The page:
As we’re all getting older, it’s important to make sure your Maryland home changes with you. One of the most important places to make improvements is in the bathroom.
As Certified Aging in Place Specialists, T.W. Ellis has been trained not only in the unique requirements of preparing a home for an aging population but also how to design a home with accessible features without looking institutional. Working with a CAPS-certified remodeler helps you redesign your home for utility and aesthetics. Aging in Place doesn’t mean your home has to look like a hospital or nursing home!
We know that most people would prefer to stay in their homes as they age, and Aging in Place remodeling helps you do just that. You may not have a need for these features today, but incorporating them into your remodel now can help your home for the future, or for visiting guests.
At T.W. Ellis, we’re proud to have invested in our team through our professional certifications and association involvement. The best remodelers uphold the highest standards of professionalism through their associations and certifications.
We are long-time members of the National Association of Home Builders and the North American Deck & Railing Association. CAPS is just one of the many certifications our team has earned over the years. T.W. Ellis has also been recognized with Graduate Master Remodeler (GMR), Certified Graduate Remodeler (CGR), Master Certified Green Professional (CGP) and Master Deck Builder (MDB) designations, among many others.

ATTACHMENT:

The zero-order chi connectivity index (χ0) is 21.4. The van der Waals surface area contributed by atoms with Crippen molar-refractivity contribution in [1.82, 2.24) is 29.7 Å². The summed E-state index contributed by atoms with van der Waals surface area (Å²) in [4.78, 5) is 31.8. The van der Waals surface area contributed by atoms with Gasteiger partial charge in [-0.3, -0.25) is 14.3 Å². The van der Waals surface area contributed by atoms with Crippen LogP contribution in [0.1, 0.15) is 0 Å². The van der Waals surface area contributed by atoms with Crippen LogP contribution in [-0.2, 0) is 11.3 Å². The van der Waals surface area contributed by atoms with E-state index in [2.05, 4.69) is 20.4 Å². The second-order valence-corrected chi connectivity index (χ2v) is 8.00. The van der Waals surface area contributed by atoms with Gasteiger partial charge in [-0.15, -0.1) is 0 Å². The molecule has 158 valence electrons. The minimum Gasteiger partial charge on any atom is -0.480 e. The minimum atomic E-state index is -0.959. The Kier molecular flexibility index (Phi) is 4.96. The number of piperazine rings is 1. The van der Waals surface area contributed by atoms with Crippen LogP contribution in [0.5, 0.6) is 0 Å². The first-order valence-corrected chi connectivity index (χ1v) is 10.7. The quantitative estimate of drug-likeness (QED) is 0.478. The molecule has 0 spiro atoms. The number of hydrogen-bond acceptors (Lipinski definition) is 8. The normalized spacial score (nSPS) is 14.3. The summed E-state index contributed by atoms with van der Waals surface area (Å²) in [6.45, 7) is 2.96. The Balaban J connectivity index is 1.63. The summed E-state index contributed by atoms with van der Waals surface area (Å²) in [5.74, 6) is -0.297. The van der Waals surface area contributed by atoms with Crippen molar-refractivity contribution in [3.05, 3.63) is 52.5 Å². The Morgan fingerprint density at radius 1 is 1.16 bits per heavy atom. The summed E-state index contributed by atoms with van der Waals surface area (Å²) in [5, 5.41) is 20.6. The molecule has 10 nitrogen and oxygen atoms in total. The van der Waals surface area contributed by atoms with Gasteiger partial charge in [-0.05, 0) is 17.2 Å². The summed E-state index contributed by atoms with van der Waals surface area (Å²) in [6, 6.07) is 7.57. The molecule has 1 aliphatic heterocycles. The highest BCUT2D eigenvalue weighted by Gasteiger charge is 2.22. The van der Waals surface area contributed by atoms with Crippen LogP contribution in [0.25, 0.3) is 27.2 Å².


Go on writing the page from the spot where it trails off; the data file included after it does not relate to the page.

When you work with a design/build CAPS remodeler like T.W. Ellis, you’ll get a bathroom designed to meet all your needs. These are a few of the features to look at including in an Aging in Place bathroom remodel, per advice from the NAHB.
- Wall support and provision for adjustable and/or varied height counters and removable base cabinets
- Contrasting color edge border at countertops
- At least one wheelchair maneuverable bath on main level with 60-inch turning radius or acceptable T-turn space and 36-inch by 36-inch or 30-inch by 48-inch clear space
- Bracing in walls around tub, shower, shower seat and toilet for installation of grab bars to support 250 to 300 pounds
- If a stand-up shower is used in main bath, it should be curbless and a minimum of 36-inches wide
- The bathtub should be lower for easier access
- Fold-down seat in the shower
- Adjustable/handheld showerheads
- Tub/shower controls offset from center
- Shower stall with built-in antibacterial protection
- Light in shower stall
- Toilet two and half inches higher than standard toilet (17 to 19 inches) or height-adjustable
- Design of the toilet paper holder allows rolls to be changed with one hand
- Wall-hung sink with knee space and panel to protect user from pipes
- Slip-resistant flooring in bathroom and shower
Time to work on upgrading your bathroom? T.W. Ellis is ready to help you update your home so you can live in it for years to come. Contact us today to discuss your remodeling needs!
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